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“Compared to the other players, my journey has been gradual. I was always moving one step at a time, trying not to lose the momentum of improving my game. I played the $10,000 events, then the $25,000 events, and slowly started getting into Grand Slams. Then I was playing on the biggest stages and trying to break into the Top 10 but I put too much pressure on myself. No matter what you are ranked, you always want more. When I was number 30 in the world, I thought, ‘If I am in the Top 10 I will be happy,’ but when I found myself in the Top 10, I was crying after losing matches. It never ends and it’s never enough. I learned to enjoy every match, even the toughest battles.⁣ ⁣ When I was transitioning to the professional circuit, there was a lot of doubt. People expect you to improve quickly and you compare yourself to other players who are the same age but ranked higher. You have this negative voice in your head but you have to put doubts aside and work hard every single day.⁣ ⁣ I think the toughest thing was that my parents were involved in my tennis. No matter where I played, they always followed. My parents wanted me to win every match. At a certain point, it’s important for every parent to step away and my parents realized this five years ago. When my parents stopped traveling with me, I didn’t count on them anymore. If I lost a match, I only blamed myself and through this process, I found my own way.⁣ ⁣ I still think about my childhood sometimes. Perhaps it could have been better if my parents hadn’t pushed me so hard. Yet these tough moments made me the person I am today. I have been on the road from a young age. It was challenging but when I thought about what I wanted to achieve, it motivated me. I would reset goals every few years so it did not feel like a constant cycle of traveling and losing, because I lost almost every week. Playing in front of crowds and winning tournaments gave me energy and motivation.⁣ ⁣ Tennis gave me everything I have today. Tennis taught me discipline, introduced me to great people and showed me unbelievable places. Tennis gave me my life.” @elisvitolina⁣ ⁣ Go to behindtheracquet.com for extended stories, podcast and merch.

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What they’re saying

• World No. 8 Matteo Berrettini of Italy, during a recent Eurosport Italy “Call-azione” show, expressed the opinion that tennis professionals should not be put in the position where they are helping subsidize their fellow pros with financial aid. He said: “I took a moment to reflect on my priorities, not because I don’t respect the other players, because I believe that no player – in any kind of sports – should be put in the position of helping another player financially. I think that this responsibility belongs to the federations, ITF, ATP, WTA … they are the ones who make tournaments happen, and us, the players pay them back with our performances. They have to take care of us. The real problem is deeper.”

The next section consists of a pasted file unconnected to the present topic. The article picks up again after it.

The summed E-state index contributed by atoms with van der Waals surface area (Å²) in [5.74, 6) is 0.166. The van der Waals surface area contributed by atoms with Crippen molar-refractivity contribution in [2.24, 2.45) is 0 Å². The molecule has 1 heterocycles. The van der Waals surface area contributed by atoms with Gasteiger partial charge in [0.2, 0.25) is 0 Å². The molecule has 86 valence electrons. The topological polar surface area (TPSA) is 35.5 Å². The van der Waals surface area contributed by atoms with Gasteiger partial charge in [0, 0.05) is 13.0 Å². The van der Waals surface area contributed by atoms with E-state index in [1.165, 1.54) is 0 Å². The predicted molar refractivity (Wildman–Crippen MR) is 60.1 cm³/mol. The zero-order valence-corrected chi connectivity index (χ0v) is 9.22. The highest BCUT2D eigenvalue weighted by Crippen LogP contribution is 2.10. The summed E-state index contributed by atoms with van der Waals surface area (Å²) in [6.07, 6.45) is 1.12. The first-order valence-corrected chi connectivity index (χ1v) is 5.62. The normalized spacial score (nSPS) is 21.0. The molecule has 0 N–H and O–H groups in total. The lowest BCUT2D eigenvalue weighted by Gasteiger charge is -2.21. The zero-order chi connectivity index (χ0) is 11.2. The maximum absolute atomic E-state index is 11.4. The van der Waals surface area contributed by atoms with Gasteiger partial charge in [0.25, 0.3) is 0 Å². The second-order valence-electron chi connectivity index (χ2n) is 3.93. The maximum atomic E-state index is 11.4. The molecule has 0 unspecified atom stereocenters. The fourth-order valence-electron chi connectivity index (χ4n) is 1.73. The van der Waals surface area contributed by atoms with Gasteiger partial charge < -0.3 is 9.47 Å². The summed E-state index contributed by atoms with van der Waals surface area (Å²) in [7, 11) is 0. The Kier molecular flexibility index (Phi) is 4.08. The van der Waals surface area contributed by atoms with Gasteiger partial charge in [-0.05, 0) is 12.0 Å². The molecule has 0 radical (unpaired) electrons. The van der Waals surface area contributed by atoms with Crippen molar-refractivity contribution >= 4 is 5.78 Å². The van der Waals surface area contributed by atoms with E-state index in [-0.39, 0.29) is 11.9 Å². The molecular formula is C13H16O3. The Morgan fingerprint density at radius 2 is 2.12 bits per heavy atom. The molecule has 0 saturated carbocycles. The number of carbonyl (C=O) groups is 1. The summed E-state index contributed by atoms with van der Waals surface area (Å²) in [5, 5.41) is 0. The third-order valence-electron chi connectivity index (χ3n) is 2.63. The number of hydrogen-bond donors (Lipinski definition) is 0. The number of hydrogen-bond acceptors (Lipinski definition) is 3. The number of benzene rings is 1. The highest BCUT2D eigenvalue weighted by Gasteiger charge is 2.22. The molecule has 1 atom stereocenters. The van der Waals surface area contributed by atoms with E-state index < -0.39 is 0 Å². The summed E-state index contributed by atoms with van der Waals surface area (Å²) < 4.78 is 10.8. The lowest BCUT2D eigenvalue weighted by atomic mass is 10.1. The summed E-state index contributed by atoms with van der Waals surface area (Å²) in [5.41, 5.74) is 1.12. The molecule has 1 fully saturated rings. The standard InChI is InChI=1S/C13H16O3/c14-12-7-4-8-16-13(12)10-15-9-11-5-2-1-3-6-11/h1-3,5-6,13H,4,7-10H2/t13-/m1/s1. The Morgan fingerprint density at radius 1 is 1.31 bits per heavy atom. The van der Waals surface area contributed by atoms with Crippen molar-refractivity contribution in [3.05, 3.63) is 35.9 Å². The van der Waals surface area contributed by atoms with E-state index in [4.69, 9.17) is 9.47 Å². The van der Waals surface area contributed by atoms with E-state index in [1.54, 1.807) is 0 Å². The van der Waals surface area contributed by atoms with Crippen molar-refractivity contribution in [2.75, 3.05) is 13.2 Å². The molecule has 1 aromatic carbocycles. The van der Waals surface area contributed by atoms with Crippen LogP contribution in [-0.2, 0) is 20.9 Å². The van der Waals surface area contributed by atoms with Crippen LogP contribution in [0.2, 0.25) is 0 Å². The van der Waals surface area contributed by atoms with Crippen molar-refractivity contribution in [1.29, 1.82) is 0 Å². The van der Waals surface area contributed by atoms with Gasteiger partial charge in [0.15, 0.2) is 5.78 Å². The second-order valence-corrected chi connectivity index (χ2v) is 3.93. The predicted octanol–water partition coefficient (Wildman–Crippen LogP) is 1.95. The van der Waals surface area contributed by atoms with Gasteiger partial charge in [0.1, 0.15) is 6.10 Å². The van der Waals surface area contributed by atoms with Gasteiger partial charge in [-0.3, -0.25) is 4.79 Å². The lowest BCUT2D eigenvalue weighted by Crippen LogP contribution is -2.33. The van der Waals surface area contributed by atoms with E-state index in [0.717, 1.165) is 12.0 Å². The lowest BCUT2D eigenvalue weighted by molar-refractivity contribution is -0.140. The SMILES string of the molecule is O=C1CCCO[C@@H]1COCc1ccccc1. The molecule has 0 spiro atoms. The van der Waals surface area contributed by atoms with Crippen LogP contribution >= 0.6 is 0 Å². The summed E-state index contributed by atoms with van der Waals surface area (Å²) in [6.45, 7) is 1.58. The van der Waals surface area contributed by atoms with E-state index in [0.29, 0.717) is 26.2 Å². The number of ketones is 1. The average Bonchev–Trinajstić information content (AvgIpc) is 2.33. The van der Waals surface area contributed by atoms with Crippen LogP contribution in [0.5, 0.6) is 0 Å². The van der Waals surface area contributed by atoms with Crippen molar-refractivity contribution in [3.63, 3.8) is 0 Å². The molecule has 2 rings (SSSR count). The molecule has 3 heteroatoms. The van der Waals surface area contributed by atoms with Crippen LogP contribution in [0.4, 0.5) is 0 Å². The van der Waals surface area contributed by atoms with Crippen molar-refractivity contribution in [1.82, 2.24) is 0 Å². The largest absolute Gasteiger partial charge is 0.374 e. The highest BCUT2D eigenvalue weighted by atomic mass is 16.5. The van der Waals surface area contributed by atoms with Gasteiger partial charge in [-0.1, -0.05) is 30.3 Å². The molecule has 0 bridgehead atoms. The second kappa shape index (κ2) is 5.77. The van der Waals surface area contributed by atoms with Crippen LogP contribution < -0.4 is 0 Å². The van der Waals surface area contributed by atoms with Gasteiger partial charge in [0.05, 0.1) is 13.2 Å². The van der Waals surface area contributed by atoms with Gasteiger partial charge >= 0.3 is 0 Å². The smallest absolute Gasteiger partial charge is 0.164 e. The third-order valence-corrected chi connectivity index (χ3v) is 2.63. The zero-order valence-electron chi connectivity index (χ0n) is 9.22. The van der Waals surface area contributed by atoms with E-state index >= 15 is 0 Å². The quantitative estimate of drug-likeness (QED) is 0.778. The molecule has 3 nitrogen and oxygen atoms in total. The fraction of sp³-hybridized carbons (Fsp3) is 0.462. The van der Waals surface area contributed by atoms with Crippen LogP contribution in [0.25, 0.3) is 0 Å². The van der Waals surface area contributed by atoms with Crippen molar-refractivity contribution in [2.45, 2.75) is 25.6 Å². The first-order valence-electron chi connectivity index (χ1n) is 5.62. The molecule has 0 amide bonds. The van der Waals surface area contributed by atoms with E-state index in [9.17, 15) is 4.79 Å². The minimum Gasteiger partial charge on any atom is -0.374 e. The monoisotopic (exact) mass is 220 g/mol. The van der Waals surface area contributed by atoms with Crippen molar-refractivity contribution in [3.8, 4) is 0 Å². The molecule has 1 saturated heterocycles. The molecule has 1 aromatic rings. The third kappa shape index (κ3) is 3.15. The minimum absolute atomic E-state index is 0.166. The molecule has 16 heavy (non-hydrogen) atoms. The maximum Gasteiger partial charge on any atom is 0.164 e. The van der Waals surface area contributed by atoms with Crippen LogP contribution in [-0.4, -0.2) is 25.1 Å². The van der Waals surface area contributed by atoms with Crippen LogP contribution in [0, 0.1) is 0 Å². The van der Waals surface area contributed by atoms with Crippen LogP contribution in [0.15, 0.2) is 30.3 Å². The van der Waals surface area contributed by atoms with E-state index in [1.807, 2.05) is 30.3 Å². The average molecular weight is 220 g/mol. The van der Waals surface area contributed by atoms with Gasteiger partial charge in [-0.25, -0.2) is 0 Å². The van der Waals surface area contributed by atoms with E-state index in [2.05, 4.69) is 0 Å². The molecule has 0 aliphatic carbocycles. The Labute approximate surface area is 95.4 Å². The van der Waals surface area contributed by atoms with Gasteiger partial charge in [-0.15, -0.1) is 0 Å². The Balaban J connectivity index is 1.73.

Caroline Garcia of France, currently ranked No. 46, was asked this week on Tennis Channel Live on what it meant to win the 2019 Fed Cup for France: “It gave me motivation to go back to the practice courts, go to back to training and push myself and say…’that’s why I’m doing it.’”

Marin Cilic of Croatia, who won the 2014 US Open over Kei Nishikori for the only Grand Slam title of his career, told Reuters this week that “It would not be the best scenario” should this year’s US Open be played in front of no fans. He likened it to playing practice matches. “It’s always going to be … in the years to come, ‘oh, you know that guy won a US Open in 2020 without fans’. I don’t think it’s going to have that weight.”

What they’re writing

Simon Cambers, British freelance tennis writer, wrote on Twitter Thursday: “Should have been heading for Paris today to get ready for @rolandgarros and even though we knew it was coming, it still feels really sad not to be going. Something very special about Paris and Roland-Garros, especially in May and June.”

What they’re podcasting

On this week’s Racquet Magazine Podcast, host Rennae Stubbs interviews Hall of Fame great Chrissie Evert on fame at an early age and living in the tennis bubble, among many topics.

What they’re sharing on social media

LTA / Small acts of kindness 

Iga Swiatek / Different perspectives 

Karen Khachanov / A Happy Birthday